Nature-based tourism and recreation is a growing phenomenon around the world. In Australia, nature-based tourism represents an important part of the tourism sector and is to a large extent dependent on protected areas such as World Heritage areas, marine parks and national parks. While tourism and recreation can benefit protected areas, some are under pressure from visitation and marketing should play a role in managing visitor demand. To this end, a number of authors have suggested demarketing as a management tool to address situations of excess visitor demand, however, research on demarketing in protected areas is limited. To address this research gap, this thesis examines the use of demarketing in Australian national parks that face excess visitor demand using a case study on the Blue Mountains National Park. The thesis investigates factors that contribute to high visitor demand for the park, the use of demarketing to manage demand and factors that influence when and how demarketing is applied. Demarketing is that aspect of marketing that deals with discouraging customers in general or a certain class of customers in particular on either a temporary or permanent basis. In protected areas specifically, demarketing is concerned with reducing visitor numbers in total or selectively and redistributing demand spatially or temporarily. Six factors that contribute to high visitor demand for the national park were identified including the attractiveness of the park, its proximity to Sydney and the fact that the park is a renowned destination with icon sites. It was established that no holistic demarketing strategy is currently employed in the park and that the demarketing measures that are applied are not consciously used as demarketing. The measures used in the Blue Mountains National Park were discussed according to their association with the marketing mix components (4 Ps). Demarketing measures related to 'product' include limiting recreational activities by defining specific areas where they can be conducted, limiting the duration of activities and closures of sites or features in the park. The measures related to 'place' are the use of a booking system, limiting visitor numbers and group sizes, commercial licensing and limiting signage. Measures related to 'price' are not extensively used in the park. The promotional demarketing measures applied include stressing restrictions and appropriate environmental behaviour in promotional material and nonpromotion of certain areas or experiences in the park. Importantly, these demarketing measures are not employed across the whole park or for all user groups, but are used for certain experiences in specific contexts and circumstances. Three types of factors influence the use of demarketing in the Blue Mountains National Park: pragmatic considerations, resource considerations and stakeholder interests. Pragmatic considerations include the feasibility and effectiveness of certain demarketing measures, which are influenced by the specific context of the national park. Resource considerations relate to financial, human and temporal resources and the findings suggest that a lack of resources influences and at times inhibits the use of demarketing measures. It was also found that various stakeholders have a profound influence on the use of demarketing measures. The stakeholder groups have diverse interests and therefore influence the use of demarketing in different ways by supporting or impeding certain measures. Based on the findings and limitations of this study, recommendations for government and future research are made. These emphasise among others the need for more consistent and comprehensive collection of visitor information to tailor management actions more effectively. It is also suggested that a more conscious and holistic application of demarketing measures may help to manage visitor demand to parks proactively to ensure that the resource remains for future generations.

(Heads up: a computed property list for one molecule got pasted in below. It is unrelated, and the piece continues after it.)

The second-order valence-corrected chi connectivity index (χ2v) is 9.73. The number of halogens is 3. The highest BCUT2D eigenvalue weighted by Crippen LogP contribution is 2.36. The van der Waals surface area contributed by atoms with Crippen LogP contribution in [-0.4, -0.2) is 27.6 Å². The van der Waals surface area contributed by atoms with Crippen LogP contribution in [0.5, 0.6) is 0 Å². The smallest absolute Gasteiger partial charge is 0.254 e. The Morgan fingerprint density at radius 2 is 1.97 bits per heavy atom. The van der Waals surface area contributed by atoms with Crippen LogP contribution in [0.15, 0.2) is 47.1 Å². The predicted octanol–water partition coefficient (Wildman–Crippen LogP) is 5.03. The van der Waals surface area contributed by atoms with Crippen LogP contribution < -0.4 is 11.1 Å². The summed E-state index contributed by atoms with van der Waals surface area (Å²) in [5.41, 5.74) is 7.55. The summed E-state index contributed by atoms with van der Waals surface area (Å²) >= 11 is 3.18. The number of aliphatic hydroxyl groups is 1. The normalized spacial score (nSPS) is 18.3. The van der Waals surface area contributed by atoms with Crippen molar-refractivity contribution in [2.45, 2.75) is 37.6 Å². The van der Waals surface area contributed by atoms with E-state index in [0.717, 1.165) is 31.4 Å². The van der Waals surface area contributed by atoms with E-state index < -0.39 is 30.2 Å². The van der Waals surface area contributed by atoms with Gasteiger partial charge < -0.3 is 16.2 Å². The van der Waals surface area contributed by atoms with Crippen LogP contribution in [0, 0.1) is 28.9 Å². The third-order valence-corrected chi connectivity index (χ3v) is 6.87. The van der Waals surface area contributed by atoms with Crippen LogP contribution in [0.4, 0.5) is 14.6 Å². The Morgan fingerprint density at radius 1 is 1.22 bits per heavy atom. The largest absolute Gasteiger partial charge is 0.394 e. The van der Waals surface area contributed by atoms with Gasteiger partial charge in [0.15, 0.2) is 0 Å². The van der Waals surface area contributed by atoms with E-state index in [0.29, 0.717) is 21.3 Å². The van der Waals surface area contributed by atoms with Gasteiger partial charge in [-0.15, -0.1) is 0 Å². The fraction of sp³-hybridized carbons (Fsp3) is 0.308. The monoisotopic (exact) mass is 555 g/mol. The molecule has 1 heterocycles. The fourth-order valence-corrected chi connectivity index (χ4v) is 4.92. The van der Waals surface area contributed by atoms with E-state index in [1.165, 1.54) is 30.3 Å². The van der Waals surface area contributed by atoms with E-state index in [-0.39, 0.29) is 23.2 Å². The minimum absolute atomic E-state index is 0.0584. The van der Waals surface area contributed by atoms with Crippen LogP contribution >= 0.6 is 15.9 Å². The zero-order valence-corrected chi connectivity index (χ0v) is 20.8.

|Date of Award
|Elizabeth Kate Armstrong (Supervisor) & Brent Ritchie (Supervisor)